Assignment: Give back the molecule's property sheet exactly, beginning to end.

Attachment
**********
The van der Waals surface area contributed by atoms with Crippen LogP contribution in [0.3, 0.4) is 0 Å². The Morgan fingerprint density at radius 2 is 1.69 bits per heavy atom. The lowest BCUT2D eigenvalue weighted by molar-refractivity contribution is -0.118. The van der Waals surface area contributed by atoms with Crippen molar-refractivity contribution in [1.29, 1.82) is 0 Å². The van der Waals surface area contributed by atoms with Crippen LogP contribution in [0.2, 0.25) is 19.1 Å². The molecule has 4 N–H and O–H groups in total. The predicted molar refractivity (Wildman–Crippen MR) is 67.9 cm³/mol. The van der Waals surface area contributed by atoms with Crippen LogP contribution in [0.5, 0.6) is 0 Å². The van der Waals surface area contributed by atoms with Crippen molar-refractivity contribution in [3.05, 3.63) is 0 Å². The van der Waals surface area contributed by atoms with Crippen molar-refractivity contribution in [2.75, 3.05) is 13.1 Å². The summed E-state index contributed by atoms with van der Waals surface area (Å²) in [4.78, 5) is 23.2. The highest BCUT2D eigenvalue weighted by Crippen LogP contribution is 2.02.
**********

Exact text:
The van der Waals surface area contributed by atoms with Crippen LogP contribution in [0.3, 0.4) is 0 Å². The Morgan fingerprint density at radius 2 is 1.69 bits per heavy atom. The lowest BCUT2D eigenvalue weighted by molar-refractivity contribution is -0.118. The van der Waals surface area contributed by atoms with Crippen molar-refractivity contribution in [1.29, 1.82) is 0 Å². The van der Waals surface area contributed by atoms with Crippen LogP contribution in [0.2, 0.25) is 19.1 Å². The molecule has 4 N–H and O–H groups in total. The predicted molar refractivity (Wildman–Crippen MR) is 67.9 cm³/mol. The van der Waals surface area contributed by atoms with Crippen LogP contribution in [0.5, 0.6) is 0 Å². The van der Waals surface area contributed by atoms with Crippen molar-refractivity contribution in [3.05, 3.63) is 0 Å². The van der Waals surface area contributed by atoms with Crippen molar-refractivity contribution in [2.75, 3.05) is 13.1 Å². The summed E-state index contributed by atoms with van der Waals surface area (Å²) in [4.78, 5) is 23.2. The highest BCUT2D eigenvalue weighted by Crippen LogP contribution is 2.02.